back to article New Capita system has left British Army recruits unable to register online

Capita's infamous Recruitment Partnership Project (RPP) for the Ministry of Defence has finally gone live, five years after the first deal was signed – and, surprise, surprise, it is riddled with bugs and missing critical functionality. Sources with past and present involvement in the £1.3bn RPP deal told The Register the full …

  1. ArrZarr Silver badge
    Paris Hilton

    How do you screw this up so badly?

    No, seriously, how?

    Did the armed forces forget to hand Capita the spec sheet? Did the spec sheet get lost?

    This is the kind of thing where the base functionality could be handed to the intern for a summer project if you wanted to just about get by or given to a team of proper devs for a month or two and they'd make it work properly.

    I just don't understand, that's all...

    1. Voyna i Mor Silver badge

      "I just don't understand, that's all"

      Are you a politician or senior civil servant who hopes to get a directorship or two from an outsourcing company when you lose your seat or retire?

      If not, that's why you don't understand.

      Government has been about jobs for the boys for an immensely long time, since in fact before Caligula made his horse Consul for the year.

    2. Anonymous Coward
      Anonymous Coward

      Did Capita take some North Korean funding?

      Did C(r)apita take some Nork, Taleban or ISIS funding lately. If not, they probably can justify a funding round - they are doing a good job for that.

    3. Ledswinger Silver badge

      This is the kind of thing where the base functionality could be handed to the intern for a summer project if you wanted to just about get by or given to a team of proper devs for a month or two and they'd make it work properly.

      And don't forget, they had a system that (sort of) worked before. It isn't even as though this is some new form of devilry that nobody understood. My guess as to HOW this fuck-up happened is that MoD previously outsourced their recruitment IT (or the entire process) to HPE or some predecessor ITinosaur, and to make extra shekels, the outsourcer sacked all the relatively expensive people who knew the system and the process as soon as they could under TUPE rules. Operationally HPE manned-down to a shed load of oppressed and over-worked minimum wage slaves, and as they didn't expect to retain the contract longer term, this slash and burn approach didn't matter. Then, when the Moronistry of Defence came to review the contract, yet again they went for the lowest tender, this time it was Crapita who were the most mendacious. Crapita waltzed in, planning to rinse-and-repeat the HPE effort after using the know-how people to build a new system (as you say, shouldn't take long) before sacking them, but this time it was a Mother Hubbard situation: When they got there, the cupboard was bare of people who understood either systems or processes.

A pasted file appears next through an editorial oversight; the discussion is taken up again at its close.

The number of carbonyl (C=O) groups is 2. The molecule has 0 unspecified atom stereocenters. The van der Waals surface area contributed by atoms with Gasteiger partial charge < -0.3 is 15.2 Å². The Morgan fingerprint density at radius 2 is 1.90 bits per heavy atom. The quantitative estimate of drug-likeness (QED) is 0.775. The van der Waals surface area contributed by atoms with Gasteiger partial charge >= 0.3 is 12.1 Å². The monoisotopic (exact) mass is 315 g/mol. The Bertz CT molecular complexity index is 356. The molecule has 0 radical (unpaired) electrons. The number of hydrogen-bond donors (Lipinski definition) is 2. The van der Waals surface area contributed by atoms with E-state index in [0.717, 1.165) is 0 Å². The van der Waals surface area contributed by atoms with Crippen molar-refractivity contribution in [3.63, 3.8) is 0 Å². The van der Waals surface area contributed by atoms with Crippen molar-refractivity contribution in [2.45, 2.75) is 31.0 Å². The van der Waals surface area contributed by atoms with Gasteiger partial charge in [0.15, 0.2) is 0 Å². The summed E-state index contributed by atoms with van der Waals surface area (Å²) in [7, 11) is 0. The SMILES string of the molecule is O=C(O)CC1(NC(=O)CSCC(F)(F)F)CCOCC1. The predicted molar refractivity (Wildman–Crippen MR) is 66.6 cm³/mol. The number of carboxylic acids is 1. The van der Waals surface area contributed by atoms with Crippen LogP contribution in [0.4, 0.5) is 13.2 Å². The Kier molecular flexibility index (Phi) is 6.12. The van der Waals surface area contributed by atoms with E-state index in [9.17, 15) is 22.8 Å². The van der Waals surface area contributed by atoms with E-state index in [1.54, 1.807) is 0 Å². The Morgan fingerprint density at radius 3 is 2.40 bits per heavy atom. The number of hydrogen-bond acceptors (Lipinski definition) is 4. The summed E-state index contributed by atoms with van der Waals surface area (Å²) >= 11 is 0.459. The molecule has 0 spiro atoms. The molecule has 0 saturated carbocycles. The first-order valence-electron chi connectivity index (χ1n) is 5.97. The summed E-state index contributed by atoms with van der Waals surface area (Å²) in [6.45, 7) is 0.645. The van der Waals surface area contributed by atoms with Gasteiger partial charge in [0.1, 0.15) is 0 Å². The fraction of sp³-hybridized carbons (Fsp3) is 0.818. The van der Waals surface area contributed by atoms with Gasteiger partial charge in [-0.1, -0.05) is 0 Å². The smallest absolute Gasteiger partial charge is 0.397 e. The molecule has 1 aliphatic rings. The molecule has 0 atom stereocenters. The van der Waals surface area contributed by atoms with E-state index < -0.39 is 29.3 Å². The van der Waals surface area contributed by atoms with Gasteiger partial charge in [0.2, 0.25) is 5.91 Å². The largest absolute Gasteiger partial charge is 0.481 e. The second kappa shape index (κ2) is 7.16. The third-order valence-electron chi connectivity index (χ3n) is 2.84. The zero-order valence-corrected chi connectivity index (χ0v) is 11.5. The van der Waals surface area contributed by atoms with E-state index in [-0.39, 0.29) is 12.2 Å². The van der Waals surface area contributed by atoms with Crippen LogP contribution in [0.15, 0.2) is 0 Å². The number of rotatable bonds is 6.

1. Lysenko

        Then, when the Moronistry of Defence came to review the contract, yet again they went for the lowest tender, this time it was Crapita who were the most mendacious. Crapita waltzed in, planning to rinse-and-repeat the HPE effort after using the know-how people to build a new system (as you say, shouldn't take long) before sacking them...

        I know nothing of this fiasco but I do know that 16 years ago Crapita won the outsourcing bid for the Department of Employment system that ran part of the Youth Training Scheme. The existing system worked and was built in house, so Crapita assumed they could just TUPE over the staff who wrote it, leech the domain-specific expertise and then offshore the system maintenance. Nope.

        Many essential staff refused to work for Crapita, even on secondment and resigned in the face of ultimatums. As a result, the system was rendered unsupportable[1] and procedures crashed back to paperwork for a couple of years (at great expense to the taxpayer, not Crapita).

        [1] Governments meddle with the rules affecting systems like this with every budget so just keeping the system going in a fossilised state is never an option. Budget announcements are confidential and frequently immediately active so front-line systems have to be capable of implementing major changes at the drop of a hat while still supporting X levels of old rules that govern all the prior contracts. That means (or meant then) that you need people who hold most of the logic and codebase in their head. There was enough redundancy in the workforce to cope with flu, car accidents and alcoholism, but not enough to survive a pandemic like the "Crap Death".

        1. Doctor Syntax Silver badge

          <em.a pandemic like the "Crap Death".</em>

          Enough on its own for an upvote! But an we just rearrange that a little to "The Crap of Death" and it will be just right for the el Reg lexicon?

    4. Hans 1 Silver badge

      @AzzZarr

      upvoted!

      This is the kind of thing where the base functionality could be handed to the intern for a summer project

      I think you over-estimate the capacity of interns these days, ten years ago, yes, these days with young fellows of late, nope!

      1. ArrZarr Silver badge
        Happy

        @Hans1

        Speaking as somebody who did something similar as in intern 3 years ago, I'll respectfully disagree with that assessment.